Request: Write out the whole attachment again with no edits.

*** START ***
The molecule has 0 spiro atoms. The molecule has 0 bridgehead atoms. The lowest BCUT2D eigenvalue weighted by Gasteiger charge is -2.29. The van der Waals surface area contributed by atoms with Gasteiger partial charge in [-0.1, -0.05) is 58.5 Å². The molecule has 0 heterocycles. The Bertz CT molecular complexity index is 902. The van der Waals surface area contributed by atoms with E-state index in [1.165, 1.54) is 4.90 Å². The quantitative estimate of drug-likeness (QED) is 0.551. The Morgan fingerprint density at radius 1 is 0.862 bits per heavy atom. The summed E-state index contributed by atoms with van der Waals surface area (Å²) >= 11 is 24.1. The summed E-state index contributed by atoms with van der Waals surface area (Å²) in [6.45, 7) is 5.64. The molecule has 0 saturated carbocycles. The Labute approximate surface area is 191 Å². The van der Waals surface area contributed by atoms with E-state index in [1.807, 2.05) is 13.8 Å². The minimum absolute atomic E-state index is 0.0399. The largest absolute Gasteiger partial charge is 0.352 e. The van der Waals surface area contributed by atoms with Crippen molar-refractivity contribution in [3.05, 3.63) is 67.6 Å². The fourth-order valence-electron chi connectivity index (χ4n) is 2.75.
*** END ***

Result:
The molecule has 0 spiro atoms. The molecule has 0 bridgehead atoms. The lowest BCUT2D eigenvalue weighted by Gasteiger charge is -2.29. The van der Waals surface area contributed by atoms with Gasteiger partial charge in [-0.1, -0.05) is 58.5 Å². The molecule has 0 heterocycles. The Bertz CT molecular complexity index is 902. The van der Waals surface area contributed by atoms with E-state index in [1.165, 1.54) is 4.90 Å². The quantitative estimate of drug-likeness (QED) is 0.551. The Morgan fingerprint density at radius 1 is 0.862 bits per heavy atom. The summed E-state index contributed by atoms with van der Waals surface area (Å²) >= 11 is 24.1. The summed E-state index contributed by atoms with van der Waals surface area (Å²) in [6.45, 7) is 5.64. The molecule has 0 saturated carbocycles. The Labute approximate surface area is 191 Å². The van der Waals surface area contributed by atoms with E-state index in [1.807, 2.05) is 13.8 Å². The minimum absolute atomic E-state index is 0.0399. The largest absolute Gasteiger partial charge is 0.352 e. The van der Waals surface area contributed by atoms with Crippen molar-refractivity contribution in [3.05, 3.63) is 67.6 Å². The fourth-order valence-electron chi connectivity index (χ4n) is 2.75.